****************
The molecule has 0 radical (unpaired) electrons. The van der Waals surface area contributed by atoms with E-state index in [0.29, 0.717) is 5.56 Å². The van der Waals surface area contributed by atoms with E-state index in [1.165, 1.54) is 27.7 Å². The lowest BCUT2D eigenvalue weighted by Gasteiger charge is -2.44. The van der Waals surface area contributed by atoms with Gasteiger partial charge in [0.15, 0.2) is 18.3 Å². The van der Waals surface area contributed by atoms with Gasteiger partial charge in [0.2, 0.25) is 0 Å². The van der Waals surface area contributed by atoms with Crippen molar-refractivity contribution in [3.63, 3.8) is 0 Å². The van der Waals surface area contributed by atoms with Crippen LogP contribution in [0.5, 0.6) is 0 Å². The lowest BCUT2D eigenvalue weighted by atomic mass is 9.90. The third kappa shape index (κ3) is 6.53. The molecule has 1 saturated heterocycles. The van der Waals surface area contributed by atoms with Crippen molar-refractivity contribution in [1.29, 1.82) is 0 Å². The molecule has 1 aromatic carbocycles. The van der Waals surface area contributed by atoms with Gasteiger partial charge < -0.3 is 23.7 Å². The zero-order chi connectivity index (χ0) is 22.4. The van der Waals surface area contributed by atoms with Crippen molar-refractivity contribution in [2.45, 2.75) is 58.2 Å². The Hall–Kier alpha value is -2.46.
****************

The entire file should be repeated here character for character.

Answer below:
The molecule has 0 radical (unpaired) electrons. The van der Waals surface area contributed by atoms with E-state index in [0.29, 0.717) is 5.56 Å². The van der Waals surface area contributed by atoms with E-state index in [1.165, 1.54) is 27.7 Å². The lowest BCUT2D eigenvalue weighted by Gasteiger charge is -2.44. The van der Waals surface area contributed by atoms with Gasteiger partial charge in [0.15, 0.2) is 18.3 Å². The van der Waals surface area contributed by atoms with Gasteiger partial charge in [0.2, 0.25) is 0 Å². The van der Waals surface area contributed by atoms with Crippen molar-refractivity contribution in [3.63, 3.8) is 0 Å². The van der Waals surface area contributed by atoms with Crippen LogP contribution in [0.5, 0.6) is 0 Å². The lowest BCUT2D eigenvalue weighted by atomic mass is 9.90. The third kappa shape index (κ3) is 6.53. The molecule has 1 saturated heterocycles. The van der Waals surface area contributed by atoms with Crippen molar-refractivity contribution in [1.29, 1.82) is 0 Å². The molecule has 1 aromatic carbocycles. The van der Waals surface area contributed by atoms with Gasteiger partial charge < -0.3 is 23.7 Å². The zero-order chi connectivity index (χ0) is 22.4. The van der Waals surface area contributed by atoms with Crippen molar-refractivity contribution in [2.45, 2.75) is 58.2 Å². The Hall–Kier alpha value is -2.46.